Before digging into programming, we’d like to comment on the version numbering scheme used in Linux and which versions are covered.
First of all, note that every software package used in a Linux system has its own release number, and there are often interdependencies across them: you need a particular version of one package to run a particular version of another package. The creators of Linux distributions usually handle the messy problem of matching packages, and the user who installs from a prepackaged distribution doesn’t need to deal with version numbers. Those who replace and upgrade system software, on the other hand, are on their own. Fortunately, almost all modern distributions support the upgrade of single packages by checking interpackage dependencies; the distribution’s package manager generally will not allow an upgrade until the dependencies are satisfied.
To run the examples we introduce during the discussion, you won’t need particular versions of any tool but the kernel; any recent Linux distribution can be used to run our examples. We won’t detail specific requirements, because the file Documentation/Changes in your kernel sources is the best source of such information if you experience any problem.
As far as the kernel is concerned, the even-numbered kernel versions (i.e., 2.2.x and 2.4.x) are the stable ones that are intended for general distribution. The odd versions (such as 2.3.x), on the contrary, are development snapshots and are quite ephemeral; the latest of them repr esents the current status of development, but becomes obsolete in a few days or so.
This artical covers versions 2.0 through 2.4 of the kernel. Our focus has been to show all the features available to device driver writers in 2.4, the current version at the time we are writing. We also try to cover 2.2 thoroughly, in those areas where the features differ between 2.2 and 2.4. We also note features that are not available in 2.0, and offer workarounds where space permits. In general, the code we show is designed to compile and run on a wide range of kernel versions; in particular, it has all been tested with version 2.4.4, and, where applicable, with 2.2.18 and 2.0.38 as well.
This text doesn’t talk specifically about odd-numbered kernel versions. General users will never have a reason to run development kernels. Developers experimenting with new features, however, will want to be running the latest development release. They will usually keep upgrading to the most recent version to pick up bug fixes and new implementations of features. Note, however, that there’s no guarantee on experimental kernels, * and nobody will help you if you have problems due to a bug in a noncurrent odd-numbered kernel. Those who run odd numbered versions of the kernel are usually skilled enough to dig in the code without the need for a textbook, which is another reason why we don’t talk about development kernels here.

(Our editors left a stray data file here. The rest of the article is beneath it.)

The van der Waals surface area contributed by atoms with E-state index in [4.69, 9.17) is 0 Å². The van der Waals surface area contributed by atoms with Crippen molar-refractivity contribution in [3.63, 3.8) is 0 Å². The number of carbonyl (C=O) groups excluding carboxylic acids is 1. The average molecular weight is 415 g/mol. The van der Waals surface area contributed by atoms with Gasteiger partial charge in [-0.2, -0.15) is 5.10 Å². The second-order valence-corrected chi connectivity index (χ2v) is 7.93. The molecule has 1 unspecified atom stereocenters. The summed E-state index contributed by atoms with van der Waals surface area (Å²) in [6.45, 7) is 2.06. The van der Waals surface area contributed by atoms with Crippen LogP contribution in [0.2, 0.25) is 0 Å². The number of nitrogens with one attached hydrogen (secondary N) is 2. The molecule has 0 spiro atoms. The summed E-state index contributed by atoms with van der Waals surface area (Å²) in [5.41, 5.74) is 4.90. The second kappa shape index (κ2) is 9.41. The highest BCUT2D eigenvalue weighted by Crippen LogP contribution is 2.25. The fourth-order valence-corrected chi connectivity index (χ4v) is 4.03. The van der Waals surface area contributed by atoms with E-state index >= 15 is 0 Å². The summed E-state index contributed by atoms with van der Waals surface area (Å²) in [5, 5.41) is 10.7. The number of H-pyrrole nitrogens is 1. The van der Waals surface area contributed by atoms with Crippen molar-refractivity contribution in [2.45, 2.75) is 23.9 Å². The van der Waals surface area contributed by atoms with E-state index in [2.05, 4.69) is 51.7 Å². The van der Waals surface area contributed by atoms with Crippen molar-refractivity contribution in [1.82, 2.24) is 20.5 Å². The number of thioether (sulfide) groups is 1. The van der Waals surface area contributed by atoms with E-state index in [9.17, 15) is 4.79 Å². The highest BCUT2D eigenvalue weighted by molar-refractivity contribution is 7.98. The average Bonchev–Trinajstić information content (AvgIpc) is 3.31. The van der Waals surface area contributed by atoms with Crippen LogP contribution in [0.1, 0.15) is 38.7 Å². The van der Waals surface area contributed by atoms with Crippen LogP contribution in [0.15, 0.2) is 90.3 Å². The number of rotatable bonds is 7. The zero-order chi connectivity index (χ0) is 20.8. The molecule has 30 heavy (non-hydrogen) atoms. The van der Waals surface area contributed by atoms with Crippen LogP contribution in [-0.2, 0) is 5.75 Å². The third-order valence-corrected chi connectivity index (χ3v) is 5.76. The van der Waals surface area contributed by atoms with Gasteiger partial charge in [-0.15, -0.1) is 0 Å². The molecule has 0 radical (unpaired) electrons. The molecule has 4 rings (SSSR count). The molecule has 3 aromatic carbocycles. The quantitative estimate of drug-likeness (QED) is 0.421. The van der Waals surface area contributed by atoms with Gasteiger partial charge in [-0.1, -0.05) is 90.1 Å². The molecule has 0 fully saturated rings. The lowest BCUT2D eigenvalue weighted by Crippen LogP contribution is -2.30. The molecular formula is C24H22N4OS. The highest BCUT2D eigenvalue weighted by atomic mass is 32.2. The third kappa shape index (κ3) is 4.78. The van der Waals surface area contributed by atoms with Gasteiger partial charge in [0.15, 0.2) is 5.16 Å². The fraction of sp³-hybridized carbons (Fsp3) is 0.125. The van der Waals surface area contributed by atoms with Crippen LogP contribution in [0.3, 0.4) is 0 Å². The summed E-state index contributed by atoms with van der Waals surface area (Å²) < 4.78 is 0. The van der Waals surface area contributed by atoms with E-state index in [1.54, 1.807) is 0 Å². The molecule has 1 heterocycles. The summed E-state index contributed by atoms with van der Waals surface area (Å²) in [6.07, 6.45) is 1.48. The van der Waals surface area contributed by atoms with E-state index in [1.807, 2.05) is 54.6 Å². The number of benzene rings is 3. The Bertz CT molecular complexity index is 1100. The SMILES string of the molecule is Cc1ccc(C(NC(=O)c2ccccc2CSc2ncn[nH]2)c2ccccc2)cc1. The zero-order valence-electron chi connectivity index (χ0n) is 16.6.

Linux is licensed with the GNU General Public License (GPL), a document devised for the GNU project by the Free Software Foundation. The GPL allows anybody to redistribute, and even sell, a product covered by the GPL, as long as the recipient is allowed to rebuild an exact copy of the binary files from source. Additionally, any software product derived from a product covered by the GPL must, if it is redistributed at all, be released under the GPL.
The main goal of such a license is to allow the growth of knowledge by permitting everybody to modify programs at will; at the same time, people selling software to the public can still do their job. Despite this simple objective, there’s a never-ending discussion about the GPL and its use. If you want to read the license, you can find it in several places in your system, including the directory /usr/sr c/linux, as a file called COPYING.
Third-party and custom modules are not part of the Linux kernel, and thus you’re not forced to license them under the GPL. A module uses the kernel through a well-defined interface, but is not part of it, similar to the way user programs use the kernel through system calls. Note that the exemption to GPL licensing applies only to modules that use only the published module interface. Modules that dig deeper into the kernel must adhere to the “derived work” terms of the GPL.
In brief, if your code goes in the kernel, you must use the GPL as soon as you release the code. Although personal use of your changes doesn’t force the GPL on you, if you distribute your code you must include the source code in the distribution — people acquiring your package must be allowed to rebuild the binary at will. If you write a module, on the other hand, you are allowed to distribute it in binary form. However, this is not always practical, as modules should in general be recompiled for each kernel version that they will be linked with . New kernel releases — even minor stable releases — often break compiled modules, requiring a recompile. Linus Torvalds has stated publicly that he has no problem with this behavior, and that binary modules should be expected to work only with the kernel under which they were compiled. As a module writer, you will generally serve your users better by making source available.